There comes a point in which I think any developer will, more so in the current environment, given the new rules of the tax equity market, ask themselves whether it makes more sense for them to continue developing the project or think about consolidation and maybe bring it to us at a level where we still can have a meaningful say in how the project is structured.
Because I think we don’t raise competitive tax equity only, or probably not at all because we are big. We raise competitive tax equity because we develop our projects and build them to certain standards, and we look at revenues that have a certain pedigree. And for us to be able to package that and bring it to the tax equity market, we need to be involved at an earlier stage.
We foster these relationships with middle market developers that have assets, but why would they continue developing them and feel that they would be squeezed on the tax equity market if they can work early on with sponsors that have the size and the capability to shape the product in a way that it’s more sellable on the tax equity market?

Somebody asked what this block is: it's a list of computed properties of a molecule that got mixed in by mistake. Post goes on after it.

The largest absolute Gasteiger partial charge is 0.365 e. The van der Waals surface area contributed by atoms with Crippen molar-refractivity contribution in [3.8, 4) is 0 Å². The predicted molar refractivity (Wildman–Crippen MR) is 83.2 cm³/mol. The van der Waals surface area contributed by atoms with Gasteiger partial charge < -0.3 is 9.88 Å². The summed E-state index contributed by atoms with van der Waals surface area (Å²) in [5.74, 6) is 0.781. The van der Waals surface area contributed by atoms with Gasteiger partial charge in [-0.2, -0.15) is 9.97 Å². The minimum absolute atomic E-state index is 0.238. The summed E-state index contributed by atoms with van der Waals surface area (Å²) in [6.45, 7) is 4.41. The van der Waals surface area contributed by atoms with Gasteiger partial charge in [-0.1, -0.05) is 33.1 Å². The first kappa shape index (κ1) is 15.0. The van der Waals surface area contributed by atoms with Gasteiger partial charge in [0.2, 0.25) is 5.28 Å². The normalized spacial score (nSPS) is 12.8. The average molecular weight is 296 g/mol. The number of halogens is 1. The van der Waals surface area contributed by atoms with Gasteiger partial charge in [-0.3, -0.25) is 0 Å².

Burton, Mayer Brown: The other thing about smaller deals, D.G. [distributed generation] deals, is that they each have their own contracts. So if you do a deal with EDPR, as you just said, you pretty much know what the PPA [power purchase agreement]’s going to look like, you know what the O&M [operations and maintenance] agreement’s going to look like, the land rights, all that stuff. You do a residential solar deal, right, it’s all pre-baked, it’s “take it or leave it”. Mr. Jones is not negotiating his PPA with the resi solar provider.